To invoke the naysayers: muscle mass isn’t feminine. Beware of bulking up! Women are the weaker sex. You could hurt yourself! Given these familiar associations with women and weight training, it’s no surprise that many women still live by the belief that they shouldn’t lift. We’re here to debunk that myth once and for all and offer the top 5 reasons ladies should add strength training to their regular gym routines.

Turn Heads Celebrities like Cameron Diaz, Juliana Margulies, and Jessica Biel are ushering in a new era of toned women in the spotlight, role models for a new generation of fitness-savvy women. If you’ve bought into the fear surrounding female lifting, its time to reconsider, especially now that summer and its requisite sleeveless tops are fast approaching.

Improve Your Mood The benefits of lifting aren’t just skin deep, however. Cardio is often prescribed to alleviate depression, anxiety, or just general irritability, but recent studies also link weight-bearing exercise to improved mood. Plus, strength training can have positive effects on self-image and overall confidence as well. According to a review published by the University of New Mexico, “resistance training has been shown to improve self-esteem in healthy younger and older adults as well in cancer, cardiac rehabilitation and depression patient populations”. Lift yourself out of a bad mood—literally.

Protect Your Bones and Boost Metabolism Strong is sexy. And lifting doesn’t just affect muscle mass, it can have a positive impact on bone health, too. According to a review in the Journal of Medicine and Science in Sports and Exercise, resistance training “has the added benefit of influencing multiple risk factors for osteoporosis including improved strength and balance and increased muscle mass”. In addition to supporting bone health, lifting also increases metabolism. Post-training, you’ll burn more calories as your muscles work to recover from a workout, even during rest.    While the immediate effects of lifting are certainly compelling enough, weight training has many additional long-term benefits. How often is your television watching or magazine flipping interrupted by ads for anti-depressants, blood pressure medications, osteoporosis treatments, and stories of women’s declining overall health? Weight training can be useful in treating acute issues, but also serves as a powerful preventative measure. Therefore it’s essential for both men and women to maintain a strength training routine as they age.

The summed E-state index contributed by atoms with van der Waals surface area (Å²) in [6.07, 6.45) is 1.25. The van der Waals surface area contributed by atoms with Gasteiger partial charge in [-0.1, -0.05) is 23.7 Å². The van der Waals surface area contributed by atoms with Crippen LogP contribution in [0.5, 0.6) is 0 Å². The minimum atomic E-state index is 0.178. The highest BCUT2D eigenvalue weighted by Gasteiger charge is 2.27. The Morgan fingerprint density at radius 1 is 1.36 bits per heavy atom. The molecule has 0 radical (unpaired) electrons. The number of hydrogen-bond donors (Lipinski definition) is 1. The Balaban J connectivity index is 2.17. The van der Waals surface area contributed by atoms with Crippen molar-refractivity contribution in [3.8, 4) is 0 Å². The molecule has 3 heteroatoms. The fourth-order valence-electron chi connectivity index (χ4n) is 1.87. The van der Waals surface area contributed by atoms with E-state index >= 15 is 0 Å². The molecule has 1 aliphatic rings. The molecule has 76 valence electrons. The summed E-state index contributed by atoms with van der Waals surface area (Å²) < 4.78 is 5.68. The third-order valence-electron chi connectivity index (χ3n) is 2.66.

Burn Fat and Live Longer Lifting has also been shown to lower risk of heart disease, which has held rank among the leading killers of women in recent years. The Standard American Diet (or SAD) puts a large portion of the population at risk for not only heart disease, but for cancer and obesity as well. Combined with a healthy diet, lifting can help reduce your risk. Plus, the fat-burning benefits of strength training will support a steady weight through the decades.

Preserve Your Memory Finally, consistent training has been shown to boost cognitive function, increase our ever-shortening attention spans, and aid memory. After all, the brain is a muscle. Work it out!
Forget whatever bad press female lifting has gotten in the past, and pick up a pair of weights ASAP. Your heart, bones, metabolism and brain will thank you!

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